Last modified on 13 November 2013, at 09:13

Mansfield Park (novel)

Mansfield Park (written between 1812 and 1814; Published July 1814) is a novel by Jane Austen.

  • Depend upon it, you see but half. You see the evil, but you do not see the consolation. There will be little rubs and disappointments everywhere, and we are all apt to expect too much; but then, if one scheme of happiness fails, human nature turns to another; if the first calculation is wrong, we make a second better: we find comfort somewhere— and those evil-minded observers, dearest Mary, who make much of a little, are more taken in and deceived than the parties themselves.
  • Everybody likes to go their own way— to choose their own time and manner of devotion.
  • I cannot think well of a man who sports with any woman's feelings; and there may often be a great deal more suffered than a stander-by can judge of.
  • "I pay very little regard," said Mrs. Grant, "to what any young person says on the subject of marriage. If they profess a disinclination for it, I only set it down that they have not yet seen the right person."
  • How wonderful, how very wonderful the operations of time, and the changes of the human mind!
  • If any one faculty of our nature may be called more wonderful than the rest, I do think it is memory. There seems something more speakingly incomprehensible in the powers, the failures, the inequalities of memory, than in any other of our intelligences. The memory is sometimes so retentive, so serviceable, so obedient; at others, so bewildered and so weak; and at others again, so tyrannic, so beyond control! We are, to be sure, a miracle every way; but our powers of recollecting and of forgetting do seem peculiarly past finding out.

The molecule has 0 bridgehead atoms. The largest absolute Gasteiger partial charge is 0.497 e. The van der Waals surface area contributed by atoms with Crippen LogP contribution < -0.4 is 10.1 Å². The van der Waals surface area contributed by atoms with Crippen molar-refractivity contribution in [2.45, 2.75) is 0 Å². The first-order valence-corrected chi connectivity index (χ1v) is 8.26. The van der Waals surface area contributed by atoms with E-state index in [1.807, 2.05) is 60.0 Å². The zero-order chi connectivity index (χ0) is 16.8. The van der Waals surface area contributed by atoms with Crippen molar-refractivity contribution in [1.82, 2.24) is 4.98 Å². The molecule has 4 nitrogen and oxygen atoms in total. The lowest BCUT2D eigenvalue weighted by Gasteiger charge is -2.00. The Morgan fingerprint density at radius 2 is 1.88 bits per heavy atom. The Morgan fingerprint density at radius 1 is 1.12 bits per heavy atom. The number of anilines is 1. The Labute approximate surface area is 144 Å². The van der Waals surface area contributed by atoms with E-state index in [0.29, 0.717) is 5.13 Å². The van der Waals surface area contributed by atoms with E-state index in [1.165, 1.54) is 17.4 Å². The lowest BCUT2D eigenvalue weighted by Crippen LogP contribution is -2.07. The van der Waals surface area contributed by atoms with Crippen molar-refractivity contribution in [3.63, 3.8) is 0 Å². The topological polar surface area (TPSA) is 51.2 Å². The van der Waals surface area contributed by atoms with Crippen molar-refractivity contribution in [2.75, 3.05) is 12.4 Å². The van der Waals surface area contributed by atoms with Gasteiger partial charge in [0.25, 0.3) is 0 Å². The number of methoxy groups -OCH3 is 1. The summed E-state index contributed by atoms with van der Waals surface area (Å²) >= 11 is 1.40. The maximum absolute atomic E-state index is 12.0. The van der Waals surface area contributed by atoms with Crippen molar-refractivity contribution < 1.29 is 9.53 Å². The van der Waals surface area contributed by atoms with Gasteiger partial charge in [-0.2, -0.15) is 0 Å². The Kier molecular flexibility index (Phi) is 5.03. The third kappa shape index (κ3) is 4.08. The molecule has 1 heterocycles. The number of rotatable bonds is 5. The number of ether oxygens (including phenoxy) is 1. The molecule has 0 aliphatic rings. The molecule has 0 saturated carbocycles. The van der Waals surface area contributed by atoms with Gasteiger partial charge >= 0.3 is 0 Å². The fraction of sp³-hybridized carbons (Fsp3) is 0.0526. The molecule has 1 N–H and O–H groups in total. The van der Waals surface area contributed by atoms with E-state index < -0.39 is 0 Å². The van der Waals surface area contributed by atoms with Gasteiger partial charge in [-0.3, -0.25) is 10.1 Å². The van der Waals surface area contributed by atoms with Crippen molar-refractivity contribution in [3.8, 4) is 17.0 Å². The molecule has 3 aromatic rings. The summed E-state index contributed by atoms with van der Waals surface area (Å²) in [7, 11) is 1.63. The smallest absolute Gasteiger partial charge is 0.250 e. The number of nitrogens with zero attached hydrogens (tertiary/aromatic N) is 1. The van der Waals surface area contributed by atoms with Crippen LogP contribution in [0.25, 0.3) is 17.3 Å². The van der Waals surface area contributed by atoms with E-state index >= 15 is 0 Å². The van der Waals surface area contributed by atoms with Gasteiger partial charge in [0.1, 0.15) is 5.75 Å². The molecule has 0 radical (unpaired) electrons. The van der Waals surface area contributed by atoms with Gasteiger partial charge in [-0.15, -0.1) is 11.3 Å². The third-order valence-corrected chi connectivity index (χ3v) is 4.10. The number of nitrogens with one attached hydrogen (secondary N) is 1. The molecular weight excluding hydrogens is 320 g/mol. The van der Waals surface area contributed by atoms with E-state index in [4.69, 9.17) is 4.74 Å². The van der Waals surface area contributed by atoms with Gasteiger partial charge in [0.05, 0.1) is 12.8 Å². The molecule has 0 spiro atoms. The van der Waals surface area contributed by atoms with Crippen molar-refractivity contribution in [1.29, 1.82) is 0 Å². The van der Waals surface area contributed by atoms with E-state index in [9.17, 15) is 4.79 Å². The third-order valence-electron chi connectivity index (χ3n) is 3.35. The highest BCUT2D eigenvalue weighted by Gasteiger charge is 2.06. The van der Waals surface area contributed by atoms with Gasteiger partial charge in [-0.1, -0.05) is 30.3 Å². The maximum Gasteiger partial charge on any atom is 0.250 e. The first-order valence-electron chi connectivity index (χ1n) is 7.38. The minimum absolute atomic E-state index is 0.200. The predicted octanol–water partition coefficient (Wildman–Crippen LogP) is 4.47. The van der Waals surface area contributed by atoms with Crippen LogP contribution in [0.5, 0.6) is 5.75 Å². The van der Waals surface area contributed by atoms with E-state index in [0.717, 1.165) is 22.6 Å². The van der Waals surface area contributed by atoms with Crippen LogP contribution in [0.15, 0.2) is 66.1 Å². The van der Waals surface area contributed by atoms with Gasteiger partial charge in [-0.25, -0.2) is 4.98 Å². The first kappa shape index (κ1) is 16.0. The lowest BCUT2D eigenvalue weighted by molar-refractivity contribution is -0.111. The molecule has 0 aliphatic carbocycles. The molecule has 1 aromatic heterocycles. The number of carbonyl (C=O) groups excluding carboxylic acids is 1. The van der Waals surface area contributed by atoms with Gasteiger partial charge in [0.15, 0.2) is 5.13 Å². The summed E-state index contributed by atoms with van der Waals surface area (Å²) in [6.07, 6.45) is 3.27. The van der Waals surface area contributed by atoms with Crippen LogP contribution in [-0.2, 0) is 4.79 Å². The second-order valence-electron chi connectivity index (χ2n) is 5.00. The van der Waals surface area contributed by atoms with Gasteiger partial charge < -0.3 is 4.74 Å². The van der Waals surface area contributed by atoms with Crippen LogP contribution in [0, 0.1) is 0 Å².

• It will, I believe, be everywhere found, that as the clergy are, or are not what they ought to be, so are the rest of the nation.
  • Nothing amuses me more than the easy manner with which everybody settles the abundance of those who have a great deal less than themselves.
  • Oh! do not attack me with your watch. A watch is always too fast or too slow. I cannot be dictated to by a watch.
  • One cannot fix one's eyes on the commonest natural production without finding food for a rambling fancy.
  • Selfishness must always be forgiven, you know, because there is no hope of a cure.
  • The enthusiasm of a woman's love is even beyond the biographer's.
  • The gentleness, modesty, and sweetness of her character were warmly expatiated on; that sweetness which makes so essential a part of every woman's worth in the judgment of man, that though he sometimes loves where it is not, he can never believe it absent.
  • There is nothing like employment, active indispensable employment, for relieving sorrow. Employment, even melancholy, may dispel melancholy, and her occupations were hopeful.
  • We have all a better guide in ourselves, if we would attend to it, than any other person can be.
  • Where any one body of educated men, of whatever denomination, are condemned indiscriminately, there must be a deficiency of information, or...of something else.
  • Her eye fell everywhere on lawns and plantations of the freshest green; and the trees, though not fully clothed, were in that delightful state when farther beauty is known to be at hand, and when, while much is actually given to the sight, more yet remains for the imagination. Chapter 46

External linksEdit

Wikipedia
Wikipedia has an article about:
Wikisource
Wikisource has original text related to: